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Book Review: Imperium, by Ryszard Kapuściński
Sitting somewhere in-between journalism and travel writing, this is a collection based on Kapuściński's experiences of Soviet Russia. The first chapter deals with the 1939 invasion of eastern Poland, and though undated, is clearly written as a remembrance of a past event. The remainder of the book is (presumably) written contemporaneously with the events described. The second and third chapters are write-ups of trips to the USSR in the 1950s and 1960s, portraying different places and nations in the less familiar parts of the Soviet Union, venturing into Siberia, central Asia, and the Caucasus. With hindsight, it's possible to sense that there is as much in these writings in what goes unsaid, as well as what is committed to paper, and though the writing does not shy away from criticizing the authorities on occasion, it's not possible to decide whether that might have been officially sanctioned or encouraged. Most of the book, however, focuses on Kapuściński's travels in 1989-91, and is clearly more relaxed in tone, if not in content. Light relief appears from time to time in the form of quotidian absurdity recognizable from Daniil Kharms' Incidences; however there is also darker material, particularly in the telling of the Armenian-Azerbaijani conflict in a clandestine trip into Nagorno-Karabakh.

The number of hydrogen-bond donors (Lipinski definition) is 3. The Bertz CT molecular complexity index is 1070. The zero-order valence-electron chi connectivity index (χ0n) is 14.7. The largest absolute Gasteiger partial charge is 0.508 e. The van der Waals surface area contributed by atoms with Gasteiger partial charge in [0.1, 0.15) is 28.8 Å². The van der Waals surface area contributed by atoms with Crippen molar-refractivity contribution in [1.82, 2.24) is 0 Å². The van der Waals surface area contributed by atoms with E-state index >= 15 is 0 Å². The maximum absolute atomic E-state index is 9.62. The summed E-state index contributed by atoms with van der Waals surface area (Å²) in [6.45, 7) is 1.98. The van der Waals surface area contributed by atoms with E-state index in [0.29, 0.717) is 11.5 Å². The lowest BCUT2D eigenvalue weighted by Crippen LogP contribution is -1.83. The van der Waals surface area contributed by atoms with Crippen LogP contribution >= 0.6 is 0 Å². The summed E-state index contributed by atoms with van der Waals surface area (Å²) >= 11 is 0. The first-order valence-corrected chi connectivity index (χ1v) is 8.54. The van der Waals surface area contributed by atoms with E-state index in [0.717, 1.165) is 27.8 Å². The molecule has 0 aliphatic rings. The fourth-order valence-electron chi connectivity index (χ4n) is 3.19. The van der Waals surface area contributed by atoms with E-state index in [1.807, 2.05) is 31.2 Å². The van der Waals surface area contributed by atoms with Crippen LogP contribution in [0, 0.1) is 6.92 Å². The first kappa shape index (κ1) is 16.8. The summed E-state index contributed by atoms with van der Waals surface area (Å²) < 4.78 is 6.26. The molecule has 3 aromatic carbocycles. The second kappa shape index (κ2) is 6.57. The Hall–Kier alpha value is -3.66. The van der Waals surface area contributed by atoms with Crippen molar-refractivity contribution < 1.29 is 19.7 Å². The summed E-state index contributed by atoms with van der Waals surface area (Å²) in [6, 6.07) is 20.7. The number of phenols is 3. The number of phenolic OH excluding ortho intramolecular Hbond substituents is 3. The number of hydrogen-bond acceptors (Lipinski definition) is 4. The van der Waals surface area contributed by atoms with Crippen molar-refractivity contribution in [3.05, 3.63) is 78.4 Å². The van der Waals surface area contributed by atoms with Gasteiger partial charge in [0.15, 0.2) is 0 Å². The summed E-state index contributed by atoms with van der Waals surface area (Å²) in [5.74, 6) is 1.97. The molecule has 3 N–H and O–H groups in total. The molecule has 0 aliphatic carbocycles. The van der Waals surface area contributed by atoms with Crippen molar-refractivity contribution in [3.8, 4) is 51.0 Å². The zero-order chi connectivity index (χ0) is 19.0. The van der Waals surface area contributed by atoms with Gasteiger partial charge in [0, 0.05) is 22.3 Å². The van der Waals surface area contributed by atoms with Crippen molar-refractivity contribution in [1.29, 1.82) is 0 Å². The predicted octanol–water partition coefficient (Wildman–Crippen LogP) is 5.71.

Tags: books, history
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